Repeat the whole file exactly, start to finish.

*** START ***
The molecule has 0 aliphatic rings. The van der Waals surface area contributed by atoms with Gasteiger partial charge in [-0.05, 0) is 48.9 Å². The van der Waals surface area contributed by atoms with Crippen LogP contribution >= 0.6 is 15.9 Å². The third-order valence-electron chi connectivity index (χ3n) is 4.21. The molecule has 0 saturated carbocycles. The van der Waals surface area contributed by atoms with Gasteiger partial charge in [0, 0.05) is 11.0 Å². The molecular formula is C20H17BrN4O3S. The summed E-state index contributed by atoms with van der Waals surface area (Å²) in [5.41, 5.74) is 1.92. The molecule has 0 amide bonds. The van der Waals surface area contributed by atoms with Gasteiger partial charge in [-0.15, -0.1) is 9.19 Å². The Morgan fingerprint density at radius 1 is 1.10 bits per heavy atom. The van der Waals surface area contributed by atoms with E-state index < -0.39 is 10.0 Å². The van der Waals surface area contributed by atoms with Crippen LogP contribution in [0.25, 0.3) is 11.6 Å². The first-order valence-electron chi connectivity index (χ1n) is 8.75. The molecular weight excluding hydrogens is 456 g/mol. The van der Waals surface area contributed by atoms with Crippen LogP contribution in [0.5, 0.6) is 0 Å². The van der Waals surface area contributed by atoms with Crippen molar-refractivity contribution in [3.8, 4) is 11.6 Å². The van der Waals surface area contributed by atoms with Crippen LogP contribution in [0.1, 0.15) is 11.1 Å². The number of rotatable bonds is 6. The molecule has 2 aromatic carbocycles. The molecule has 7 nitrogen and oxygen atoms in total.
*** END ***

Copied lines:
The molecule has 0 aliphatic rings. The van der Waals surface area contributed by atoms with Gasteiger partial charge in [-0.05, 0) is 48.9 Å². The van der Waals surface area contributed by atoms with Crippen LogP contribution >= 0.6 is 15.9 Å². The third-order valence-electron chi connectivity index (χ3n) is 4.21. The molecule has 0 saturated carbocycles. The van der Waals surface area contributed by atoms with Gasteiger partial charge in [0, 0.05) is 11.0 Å². The molecular formula is C20H17BrN4O3S. The summed E-state index contributed by atoms with van der Waals surface area (Å²) in [5.41, 5.74) is 1.92. The molecule has 0 amide bonds. The van der Waals surface area contributed by atoms with Gasteiger partial charge in [-0.15, -0.1) is 9.19 Å². The Morgan fingerprint density at radius 1 is 1.10 bits per heavy atom. The van der Waals surface area contributed by atoms with E-state index < -0.39 is 10.0 Å². The van der Waals surface area contributed by atoms with Crippen LogP contribution in [0.25, 0.3) is 11.6 Å². The first-order valence-electron chi connectivity index (χ1n) is 8.75. The molecular weight excluding hydrogens is 456 g/mol. The van der Waals surface area contributed by atoms with Crippen LogP contribution in [0.5, 0.6) is 0 Å². The van der Waals surface area contributed by atoms with Crippen molar-refractivity contribution in [3.8, 4) is 11.6 Å². The van der Waals surface area contributed by atoms with Crippen LogP contribution in [0.1, 0.15) is 11.1 Å². The number of rotatable bonds is 6. The molecule has 2 aromatic carbocycles. The molecule has 7 nitrogen and oxygen atoms in total.